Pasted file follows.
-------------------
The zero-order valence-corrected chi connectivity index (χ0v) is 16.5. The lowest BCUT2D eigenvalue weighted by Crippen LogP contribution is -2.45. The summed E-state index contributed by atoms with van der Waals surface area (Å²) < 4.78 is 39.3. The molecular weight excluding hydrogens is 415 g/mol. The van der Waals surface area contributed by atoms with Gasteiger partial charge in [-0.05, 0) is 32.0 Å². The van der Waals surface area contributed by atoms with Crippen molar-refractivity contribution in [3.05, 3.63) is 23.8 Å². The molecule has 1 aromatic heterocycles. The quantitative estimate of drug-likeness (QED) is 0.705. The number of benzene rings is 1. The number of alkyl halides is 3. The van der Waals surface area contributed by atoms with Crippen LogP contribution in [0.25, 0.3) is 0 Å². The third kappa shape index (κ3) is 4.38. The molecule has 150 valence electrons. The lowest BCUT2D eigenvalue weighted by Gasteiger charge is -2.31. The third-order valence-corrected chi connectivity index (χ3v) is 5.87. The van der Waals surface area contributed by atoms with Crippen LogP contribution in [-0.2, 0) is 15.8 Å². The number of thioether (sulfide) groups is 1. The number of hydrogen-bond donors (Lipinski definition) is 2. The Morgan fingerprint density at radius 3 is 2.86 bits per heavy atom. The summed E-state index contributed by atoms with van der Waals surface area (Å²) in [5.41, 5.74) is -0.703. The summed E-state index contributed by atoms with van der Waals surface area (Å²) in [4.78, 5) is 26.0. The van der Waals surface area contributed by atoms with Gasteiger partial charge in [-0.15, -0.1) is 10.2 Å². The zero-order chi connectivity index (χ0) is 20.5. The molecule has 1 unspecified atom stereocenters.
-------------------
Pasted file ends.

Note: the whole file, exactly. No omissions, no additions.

The zero-order valence-corrected chi connectivity index (χ0v) is 16.5. The lowest BCUT2D eigenvalue weighted by Crippen LogP contribution is -2.45. The summed E-state index contributed by atoms with van der Waals surface area (Å²) < 4.78 is 39.3. The molecular weight excluding hydrogens is 415 g/mol. The van der Waals surface area contributed by atoms with Gasteiger partial charge in [-0.05, 0) is 32.0 Å². The van der Waals surface area contributed by atoms with Crippen molar-refractivity contribution in [3.05, 3.63) is 23.8 Å². The molecule has 1 aromatic heterocycles. The quantitative estimate of drug-likeness (QED) is 0.705. The number of benzene rings is 1. The number of alkyl halides is 3. The van der Waals surface area contributed by atoms with Crippen LogP contribution in [0.25, 0.3) is 0 Å². The third kappa shape index (κ3) is 4.38. The molecule has 150 valence electrons. The lowest BCUT2D eigenvalue weighted by Gasteiger charge is -2.31. The third-order valence-corrected chi connectivity index (χ3v) is 5.87. The van der Waals surface area contributed by atoms with Crippen LogP contribution in [-0.2, 0) is 15.8 Å². The number of thioether (sulfide) groups is 1. The number of hydrogen-bond donors (Lipinski definition) is 2. The Morgan fingerprint density at radius 3 is 2.86 bits per heavy atom. The summed E-state index contributed by atoms with van der Waals surface area (Å²) in [5.41, 5.74) is -0.703. The summed E-state index contributed by atoms with van der Waals surface area (Å²) in [4.78, 5) is 26.0. The van der Waals surface area contributed by atoms with Gasteiger partial charge in [-0.15, -0.1) is 10.2 Å². The zero-order chi connectivity index (χ0) is 20.5. The molecule has 1 unspecified atom stereocenters.